What’s most important to a smart city, however, is integration. None of the services mentioned above exist in a vacuum; they need to be put into a single system. Blockchain provides the technology to unite them into a single system that can track all aspects combined.

 

From DSC:
There are many examples of the efforts/goals of creating smart cities (throughout the globe) in the above article. Also see the article below.

 

Also see:

Blockchain: 5 Ways Cybercriminals Can Hack The Unhackable — from disruptionhub.com

 

From DSC:
Though this posting sounds negative on blockchain, I don’t mean it to be…as I think it may very well have a future. But these postings show that it’s still early in the game here.

 

The 7 biggest technology trends in 2020 everyone must get ready for now — from forbes.com by Bernard Marr

Excerpts:

  • AI-as-a-service
  • 5G data networks
  • Autonomous Driving
  • Personalized and predictive medicine
  • Computer Vision
  • Extended Reality
  • Blockchain Technology

 

From DSC:
I appreciate this list from Bernard. I would also add voice-enabled interfaces/products (NLP) to this list, as well as more integration of AI into learning-related applications and services. 

For the federal agencies, state representatives, senators, law schools, students in law school, lawyers, legislators, CIO’s, and CEO’s etc. out there: Are you/we ready for these? Given the pace of exponential change, how are you seeking to keep a pulse-check on these types of emerging technologies and their impacts on our society? How are you/we guiding the development of these emerging technologies?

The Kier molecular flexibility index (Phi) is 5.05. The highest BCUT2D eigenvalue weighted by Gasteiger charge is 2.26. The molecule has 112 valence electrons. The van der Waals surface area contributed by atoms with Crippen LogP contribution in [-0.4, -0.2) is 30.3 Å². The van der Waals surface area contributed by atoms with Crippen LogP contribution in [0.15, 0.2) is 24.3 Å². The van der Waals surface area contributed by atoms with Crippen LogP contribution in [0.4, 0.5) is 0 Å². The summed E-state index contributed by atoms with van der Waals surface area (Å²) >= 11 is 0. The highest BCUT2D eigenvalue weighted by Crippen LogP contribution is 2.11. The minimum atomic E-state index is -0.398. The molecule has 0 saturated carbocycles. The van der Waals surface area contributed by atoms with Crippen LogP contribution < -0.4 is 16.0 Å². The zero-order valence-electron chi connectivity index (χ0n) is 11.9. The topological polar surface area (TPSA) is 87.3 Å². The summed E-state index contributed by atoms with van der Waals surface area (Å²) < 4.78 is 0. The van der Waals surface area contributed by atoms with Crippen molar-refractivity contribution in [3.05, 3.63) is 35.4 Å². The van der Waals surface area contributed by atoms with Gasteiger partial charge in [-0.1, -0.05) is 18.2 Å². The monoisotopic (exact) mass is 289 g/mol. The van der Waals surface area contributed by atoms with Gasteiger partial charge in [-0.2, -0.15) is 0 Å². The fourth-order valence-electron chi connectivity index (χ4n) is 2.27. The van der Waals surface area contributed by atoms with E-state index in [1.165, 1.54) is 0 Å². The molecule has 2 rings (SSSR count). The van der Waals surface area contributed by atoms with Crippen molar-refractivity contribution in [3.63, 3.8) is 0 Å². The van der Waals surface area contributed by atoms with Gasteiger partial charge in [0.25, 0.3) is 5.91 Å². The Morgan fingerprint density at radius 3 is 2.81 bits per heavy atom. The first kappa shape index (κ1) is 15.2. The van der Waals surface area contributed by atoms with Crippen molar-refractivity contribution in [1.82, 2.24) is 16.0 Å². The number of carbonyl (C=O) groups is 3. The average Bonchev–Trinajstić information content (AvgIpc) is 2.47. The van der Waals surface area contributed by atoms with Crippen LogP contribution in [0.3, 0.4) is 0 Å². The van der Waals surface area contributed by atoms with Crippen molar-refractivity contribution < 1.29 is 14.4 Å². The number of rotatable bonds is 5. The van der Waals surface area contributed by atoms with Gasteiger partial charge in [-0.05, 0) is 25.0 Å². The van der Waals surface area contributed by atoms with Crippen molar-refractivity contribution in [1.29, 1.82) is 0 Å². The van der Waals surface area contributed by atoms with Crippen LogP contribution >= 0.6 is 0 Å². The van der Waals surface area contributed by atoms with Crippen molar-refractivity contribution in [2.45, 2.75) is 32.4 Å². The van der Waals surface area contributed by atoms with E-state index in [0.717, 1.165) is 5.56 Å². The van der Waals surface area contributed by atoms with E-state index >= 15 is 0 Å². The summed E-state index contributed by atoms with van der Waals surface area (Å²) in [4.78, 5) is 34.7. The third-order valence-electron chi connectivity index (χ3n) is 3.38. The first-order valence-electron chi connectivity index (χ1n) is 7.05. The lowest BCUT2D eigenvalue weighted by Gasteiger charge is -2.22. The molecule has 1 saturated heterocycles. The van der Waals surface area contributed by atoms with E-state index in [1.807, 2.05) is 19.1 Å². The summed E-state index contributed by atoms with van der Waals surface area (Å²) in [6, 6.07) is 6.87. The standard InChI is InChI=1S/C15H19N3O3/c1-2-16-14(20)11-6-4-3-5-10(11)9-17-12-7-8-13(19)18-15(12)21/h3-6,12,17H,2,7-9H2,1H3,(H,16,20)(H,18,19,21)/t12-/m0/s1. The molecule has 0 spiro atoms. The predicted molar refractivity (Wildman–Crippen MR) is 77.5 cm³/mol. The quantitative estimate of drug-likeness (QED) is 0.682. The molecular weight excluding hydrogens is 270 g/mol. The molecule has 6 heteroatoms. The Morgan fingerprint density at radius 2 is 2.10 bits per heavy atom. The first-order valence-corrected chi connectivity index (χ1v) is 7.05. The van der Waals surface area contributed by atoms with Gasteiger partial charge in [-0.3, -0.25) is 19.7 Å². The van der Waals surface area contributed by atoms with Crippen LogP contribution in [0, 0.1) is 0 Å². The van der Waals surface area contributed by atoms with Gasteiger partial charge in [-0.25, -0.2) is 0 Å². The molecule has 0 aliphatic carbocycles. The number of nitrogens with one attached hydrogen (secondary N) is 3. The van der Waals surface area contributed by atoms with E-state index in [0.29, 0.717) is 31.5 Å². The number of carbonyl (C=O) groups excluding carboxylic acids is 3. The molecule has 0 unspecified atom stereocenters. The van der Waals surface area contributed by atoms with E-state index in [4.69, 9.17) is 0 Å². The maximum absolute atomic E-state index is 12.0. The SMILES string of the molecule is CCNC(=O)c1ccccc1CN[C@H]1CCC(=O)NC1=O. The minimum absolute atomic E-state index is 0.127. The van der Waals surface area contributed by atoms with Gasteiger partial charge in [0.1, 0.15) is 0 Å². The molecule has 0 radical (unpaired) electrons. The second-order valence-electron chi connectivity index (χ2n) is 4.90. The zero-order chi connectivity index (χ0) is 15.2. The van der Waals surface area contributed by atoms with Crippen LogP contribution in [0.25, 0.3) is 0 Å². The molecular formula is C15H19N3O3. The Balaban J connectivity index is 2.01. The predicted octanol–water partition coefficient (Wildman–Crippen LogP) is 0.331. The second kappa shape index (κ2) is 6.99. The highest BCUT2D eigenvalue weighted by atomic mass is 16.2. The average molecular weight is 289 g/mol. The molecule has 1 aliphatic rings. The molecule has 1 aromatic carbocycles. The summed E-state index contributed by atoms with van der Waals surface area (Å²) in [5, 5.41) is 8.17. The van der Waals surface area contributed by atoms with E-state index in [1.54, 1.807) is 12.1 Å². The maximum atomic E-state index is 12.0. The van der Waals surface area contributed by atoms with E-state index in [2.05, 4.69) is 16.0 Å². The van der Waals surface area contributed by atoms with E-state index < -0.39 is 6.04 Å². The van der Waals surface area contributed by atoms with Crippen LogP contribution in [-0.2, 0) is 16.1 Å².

The rise of the lawyer  — from law21.ca by Jordan Furlong

Per Jordan:

Earlier this year, I received an invitation to write the epilogue for a book called New Suits: Appetite for Disruption in the Legal World, by Michele DeStefano (founder of the groundbreaking Law Without Walls program based at the University of Miami Law School) and Guenther Dobrauz-Saldapenna (partner and leader of PwC Legal Switzerland and leader of PwC’s global legal tech efforts). New Suits is an enormously ambitious and illuminating exploration of the frontiers of technology-powered legal practice, especially for large enterprise clients and their outside counsel, and I highly recommend that you read it.

Of course, I’m no technology expert, and I felt supremely unqualified to say anything useful about the impact of blockchain, AI, RegTech, and so on. But I thought that lawyers who read New Suits, especially newly called lawyers or law students, might reach the end of the book feeling a little overwhelmed by the scale of change facing them, and wondering whether the legal world of the future would in any way resemble the one they had already entered — and if that world would need, want, or even welcome lawyers.

So I wrote what was essentially a message to those lawyers, to explain what all the forthcoming changes would mean for them, what the new legal world was going to demand of them, and what they should feel both empowered and required to demand in return. With the kind permission of the authors, and with a few small edits, here is that lengthy but heartfelt message.